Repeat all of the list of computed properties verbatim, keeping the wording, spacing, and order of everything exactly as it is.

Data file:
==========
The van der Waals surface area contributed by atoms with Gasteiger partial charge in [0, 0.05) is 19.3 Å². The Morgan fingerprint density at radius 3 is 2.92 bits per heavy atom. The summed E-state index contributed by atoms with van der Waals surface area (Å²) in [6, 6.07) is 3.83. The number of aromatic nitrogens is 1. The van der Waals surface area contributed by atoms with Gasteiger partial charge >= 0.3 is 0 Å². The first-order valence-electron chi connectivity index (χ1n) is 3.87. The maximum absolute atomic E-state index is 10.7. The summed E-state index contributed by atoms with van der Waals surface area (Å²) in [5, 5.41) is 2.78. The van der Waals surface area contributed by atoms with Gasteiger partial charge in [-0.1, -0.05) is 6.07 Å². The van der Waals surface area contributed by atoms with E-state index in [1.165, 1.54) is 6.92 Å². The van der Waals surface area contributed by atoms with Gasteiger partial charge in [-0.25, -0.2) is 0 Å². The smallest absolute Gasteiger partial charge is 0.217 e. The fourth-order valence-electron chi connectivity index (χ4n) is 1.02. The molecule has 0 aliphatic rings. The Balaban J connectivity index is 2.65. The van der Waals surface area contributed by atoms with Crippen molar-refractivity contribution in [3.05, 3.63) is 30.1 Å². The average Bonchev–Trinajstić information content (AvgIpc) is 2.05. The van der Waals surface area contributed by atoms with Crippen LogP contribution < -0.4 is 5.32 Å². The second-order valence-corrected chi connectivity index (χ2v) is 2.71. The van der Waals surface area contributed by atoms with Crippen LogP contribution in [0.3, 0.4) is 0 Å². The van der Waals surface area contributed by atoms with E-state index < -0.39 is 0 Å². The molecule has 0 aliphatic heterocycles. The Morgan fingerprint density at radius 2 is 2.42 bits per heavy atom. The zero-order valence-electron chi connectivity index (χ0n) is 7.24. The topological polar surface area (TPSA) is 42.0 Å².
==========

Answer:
The van der Waals surface area contributed by atoms with Gasteiger partial charge in [0, 0.05) is 19.3 Å². The Morgan fingerprint density at radius 3 is 2.92 bits per heavy atom. The summed E-state index contributed by atoms with van der Waals surface area (Å²) in [6, 6.07) is 3.83. The number of aromatic nitrogens is 1. The van der Waals surface area contributed by atoms with Gasteiger partial charge >= 0.3 is 0 Å². The first-order valence-electron chi connectivity index (χ1n) is 3.87. The maximum absolute atomic E-state index is 10.7. The summed E-state index contributed by atoms with van der Waals surface area (Å²) in [5, 5.41) is 2.78. The van der Waals surface area contributed by atoms with Gasteiger partial charge in [-0.1, -0.05) is 6.07 Å². The van der Waals surface area contributed by atoms with E-state index in [1.165, 1.54) is 6.92 Å². The van der Waals surface area contributed by atoms with Gasteiger partial charge in [-0.25, -0.2) is 0 Å². The smallest absolute Gasteiger partial charge is 0.217 e. The fourth-order valence-electron chi connectivity index (χ4n) is 1.02. The molecule has 0 aliphatic rings. The Balaban J connectivity index is 2.65. The van der Waals surface area contributed by atoms with Crippen molar-refractivity contribution in [3.05, 3.63) is 30.1 Å². The average Bonchev–Trinajstić information content (AvgIpc) is 2.05. The van der Waals surface area contributed by atoms with Crippen LogP contribution < -0.4 is 5.32 Å². The second-order valence-corrected chi connectivity index (χ2v) is 2.71. The van der Waals surface area contributed by atoms with Crippen LogP contribution in [0.3, 0.4) is 0 Å². The van der Waals surface area contributed by atoms with E-state index < -0.39 is 0 Å². The molecule has 0 aliphatic heterocycles. The Morgan fingerprint density at radius 2 is 2.42 bits per heavy atom. The zero-order valence-electron chi connectivity index (χ0n) is 7.24. The topological polar surface area (TPSA) is 42.0 Å².